State Regulatory Openness Scorecard
One of the most fundamental principles of American government outlined by our founding fathers is that the people hold the right to “petition the Government for redress of grievances.” Citizens might choose to call their legislator, or write a letter to the governor’s office, but when it comes to bureaucratic agencies, public engagement can be difficult. Notice and comment for federal agencies has long been unified under the Office of Management and Budget and the Federal Register, but, at the state level, the openness of administrative processes varies greatly. This paper attempts to consolidate and compare these varied state systems in an effort to better inform administrative process reform.
Practically every state has passed some kind of legislation outlining administrative procedure. One of the most common systems enacted in some manner by more than a dozen states is the Model State Administrative Procedure Act from the National Conference of Commissioners on Uniform State Laws (NCCUSL). Other states have implemented their own frameworks, often based on the federal Administrative Procedure Act of 1946. Unfortunately, as is often the case, there can be great discrepancies between the spirit of the law and its implementation. States that have the exact same statutory language often manage their systems in very different ways.
States are graded on four different sets of criteria.
Ease of Submitting Comments: This measures how simple it is to submit comments. This includes the relative ease with which activists can find comment submission forms or contact information. It also looks at how straightforward the process is and how it is presented.
Transparency/Accessibility: Can activists access up-to-date regulatory information both past and present? This looks at how easy to find the existing regulatory code is and how easy it is to find information on upcoming rulemakings. This also takes into account whether these documents are searchable and how dense they are to navigate.
Uniformity: States have a variety of different agencies promulgating regulations, just like the federal government. The question is whether or not activists hoping to engage have to navigate dozens of different frameworks or if there is some unity in the process. Can all the state’s information be gathered in one place if need be?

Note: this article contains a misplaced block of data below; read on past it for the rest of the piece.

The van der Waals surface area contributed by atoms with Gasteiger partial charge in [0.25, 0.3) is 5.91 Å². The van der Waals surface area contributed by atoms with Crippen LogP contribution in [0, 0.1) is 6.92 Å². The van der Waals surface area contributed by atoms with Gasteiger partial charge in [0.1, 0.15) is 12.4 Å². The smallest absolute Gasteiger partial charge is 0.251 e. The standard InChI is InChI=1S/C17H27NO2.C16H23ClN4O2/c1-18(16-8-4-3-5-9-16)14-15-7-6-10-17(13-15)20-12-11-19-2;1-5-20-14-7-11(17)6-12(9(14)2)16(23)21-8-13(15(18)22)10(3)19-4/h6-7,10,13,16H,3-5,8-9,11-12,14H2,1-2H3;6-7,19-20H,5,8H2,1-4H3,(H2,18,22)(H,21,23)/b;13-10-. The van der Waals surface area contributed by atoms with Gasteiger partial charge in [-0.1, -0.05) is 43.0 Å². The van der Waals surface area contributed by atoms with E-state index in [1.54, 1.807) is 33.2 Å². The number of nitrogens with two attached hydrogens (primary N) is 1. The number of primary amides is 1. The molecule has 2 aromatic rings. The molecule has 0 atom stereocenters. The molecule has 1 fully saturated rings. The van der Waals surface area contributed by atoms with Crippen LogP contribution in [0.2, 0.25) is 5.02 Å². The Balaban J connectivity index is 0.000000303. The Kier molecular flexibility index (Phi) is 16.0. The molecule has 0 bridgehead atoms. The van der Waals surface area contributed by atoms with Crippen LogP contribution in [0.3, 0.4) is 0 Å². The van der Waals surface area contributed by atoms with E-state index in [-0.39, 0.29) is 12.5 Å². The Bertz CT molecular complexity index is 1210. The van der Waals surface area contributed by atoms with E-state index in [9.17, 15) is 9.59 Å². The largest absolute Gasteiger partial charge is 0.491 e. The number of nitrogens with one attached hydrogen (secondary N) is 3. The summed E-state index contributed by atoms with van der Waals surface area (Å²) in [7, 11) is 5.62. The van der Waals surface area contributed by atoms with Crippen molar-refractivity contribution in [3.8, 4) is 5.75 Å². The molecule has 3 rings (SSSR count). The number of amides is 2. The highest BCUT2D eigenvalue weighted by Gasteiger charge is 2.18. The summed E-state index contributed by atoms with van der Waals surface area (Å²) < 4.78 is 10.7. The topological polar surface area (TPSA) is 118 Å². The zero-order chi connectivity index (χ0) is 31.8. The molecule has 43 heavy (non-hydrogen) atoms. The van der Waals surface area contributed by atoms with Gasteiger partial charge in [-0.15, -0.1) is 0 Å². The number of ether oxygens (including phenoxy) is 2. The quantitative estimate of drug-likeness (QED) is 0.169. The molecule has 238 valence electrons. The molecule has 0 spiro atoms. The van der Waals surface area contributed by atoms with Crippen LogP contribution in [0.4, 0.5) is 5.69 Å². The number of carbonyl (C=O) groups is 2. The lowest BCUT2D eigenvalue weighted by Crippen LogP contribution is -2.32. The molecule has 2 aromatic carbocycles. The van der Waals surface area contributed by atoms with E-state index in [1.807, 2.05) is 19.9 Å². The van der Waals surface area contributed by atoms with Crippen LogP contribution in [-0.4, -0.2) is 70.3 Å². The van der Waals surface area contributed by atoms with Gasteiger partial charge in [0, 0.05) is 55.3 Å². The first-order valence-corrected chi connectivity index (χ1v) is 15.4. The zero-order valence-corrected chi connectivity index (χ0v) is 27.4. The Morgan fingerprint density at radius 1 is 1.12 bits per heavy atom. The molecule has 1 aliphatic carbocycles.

Regulatory Restrictiveness: Very succinctly, this plank measures how restrictive the code of regulation is in each state. How many restrictions are on the books and how do they impact residents?
Best Of The Best
Ease of Submitting Comments: Iowa’s unified online portal for administrative notice and comment makes submitting comments incredibly easy. Their intuitive user interface and simplified comment system mean that even citizens with minimal experience with regulatory matters can conveniently weigh in on items important to them. If they so choose, Iowans can also submit regulatory comments through the mail or in person, when circumstances permit. Furthermore, Iowa’s website for regulations houses tools to thoroughly educate members of the public who wish to learn more about the state’s regulatory process and how to get involved.
Transparency/Accessibility: Missouri’s centralized website, maintained by the Secretary of State, provides citizens with a one-stop shop for information about regulations. Here, citizens can easily peruse or search through the full Code of State Regulations and the bimonthly Missouri Register (similar to the Federal Register). What makes Missouri’s system particularly accessible is the addition of an automatic e-notification system for rules and rulemakings, along with a rulemaking timeline calendar to help citizens understand rule filing dates. Essentially, citizens can find everything they could possibly need about the regulatory process via the Secretary of State’s website.
Uniformity: Governed by the Idaho Administrative Procedures Act, Idaho’s administrative procedure is as uniform as it gets. The Office of the Administrative Rules Coordinator (OARC) serves the sole purpose of unifying regulatory notice under one roof. They function much like the Office of Management and Budget does at the federal level, providing a funnel for all regulatory changes before being finalized. OARC also maintains a singular online portal for all information regarding regulations, making it quick and easy for citizens to find what they are looking for.